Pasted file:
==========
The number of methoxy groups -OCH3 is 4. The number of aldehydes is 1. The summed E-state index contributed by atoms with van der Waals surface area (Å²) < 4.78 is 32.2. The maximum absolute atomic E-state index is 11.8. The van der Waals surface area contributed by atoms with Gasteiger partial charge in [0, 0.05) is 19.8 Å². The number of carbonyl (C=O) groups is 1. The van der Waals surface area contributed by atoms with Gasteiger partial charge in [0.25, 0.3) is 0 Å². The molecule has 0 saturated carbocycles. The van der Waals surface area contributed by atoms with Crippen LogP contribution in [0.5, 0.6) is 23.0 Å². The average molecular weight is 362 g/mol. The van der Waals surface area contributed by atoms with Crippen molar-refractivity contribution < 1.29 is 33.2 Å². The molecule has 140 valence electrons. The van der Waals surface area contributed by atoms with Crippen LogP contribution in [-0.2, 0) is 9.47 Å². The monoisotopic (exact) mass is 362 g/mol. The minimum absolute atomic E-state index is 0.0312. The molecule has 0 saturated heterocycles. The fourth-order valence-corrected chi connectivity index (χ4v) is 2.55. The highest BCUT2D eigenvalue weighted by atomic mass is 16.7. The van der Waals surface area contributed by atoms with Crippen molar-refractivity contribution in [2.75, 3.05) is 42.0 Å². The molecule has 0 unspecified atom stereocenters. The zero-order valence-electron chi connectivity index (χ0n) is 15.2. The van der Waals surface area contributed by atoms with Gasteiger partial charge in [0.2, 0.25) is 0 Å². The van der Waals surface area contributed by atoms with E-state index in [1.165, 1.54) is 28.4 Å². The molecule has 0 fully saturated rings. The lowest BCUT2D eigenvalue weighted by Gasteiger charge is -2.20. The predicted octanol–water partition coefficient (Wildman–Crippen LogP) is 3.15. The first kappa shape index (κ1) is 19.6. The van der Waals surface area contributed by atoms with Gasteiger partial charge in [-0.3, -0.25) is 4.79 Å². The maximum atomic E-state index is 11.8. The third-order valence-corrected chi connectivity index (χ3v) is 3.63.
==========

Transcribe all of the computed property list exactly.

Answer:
The number of methoxy groups -OCH3 is 4. The number of aldehydes is 1. The summed E-state index contributed by atoms with van der Waals surface area (Å²) < 4.78 is 32.2. The maximum absolute atomic E-state index is 11.8. The van der Waals surface area contributed by atoms with Gasteiger partial charge in [0, 0.05) is 19.8 Å². The number of carbonyl (C=O) groups is 1. The van der Waals surface area contributed by atoms with Gasteiger partial charge in [0.25, 0.3) is 0 Å². The molecule has 0 saturated carbocycles. The van der Waals surface area contributed by atoms with Crippen LogP contribution in [0.5, 0.6) is 23.0 Å². The average molecular weight is 362 g/mol. The van der Waals surface area contributed by atoms with Crippen molar-refractivity contribution < 1.29 is 33.2 Å². The molecule has 140 valence electrons. The van der Waals surface area contributed by atoms with Crippen LogP contribution in [-0.2, 0) is 9.47 Å². The monoisotopic (exact) mass is 362 g/mol. The minimum absolute atomic E-state index is 0.0312. The molecule has 0 saturated heterocycles. The fourth-order valence-corrected chi connectivity index (χ4v) is 2.55. The highest BCUT2D eigenvalue weighted by atomic mass is 16.7. The van der Waals surface area contributed by atoms with Crippen molar-refractivity contribution in [2.75, 3.05) is 42.0 Å². The molecule has 0 unspecified atom stereocenters. The zero-order valence-electron chi connectivity index (χ0n) is 15.2. The van der Waals surface area contributed by atoms with Gasteiger partial charge in [0.2, 0.25) is 0 Å². The van der Waals surface area contributed by atoms with E-state index in [1.165, 1.54) is 28.4 Å². The molecule has 0 fully saturated rings. The lowest BCUT2D eigenvalue weighted by Gasteiger charge is -2.20. The predicted octanol–water partition coefficient (Wildman–Crippen LogP) is 3.15. The first kappa shape index (κ1) is 19.6. The van der Waals surface area contributed by atoms with Gasteiger partial charge in [-0.3, -0.25) is 4.79 Å². The maximum atomic E-state index is 11.8. The third-order valence-corrected chi connectivity index (χ3v) is 3.63.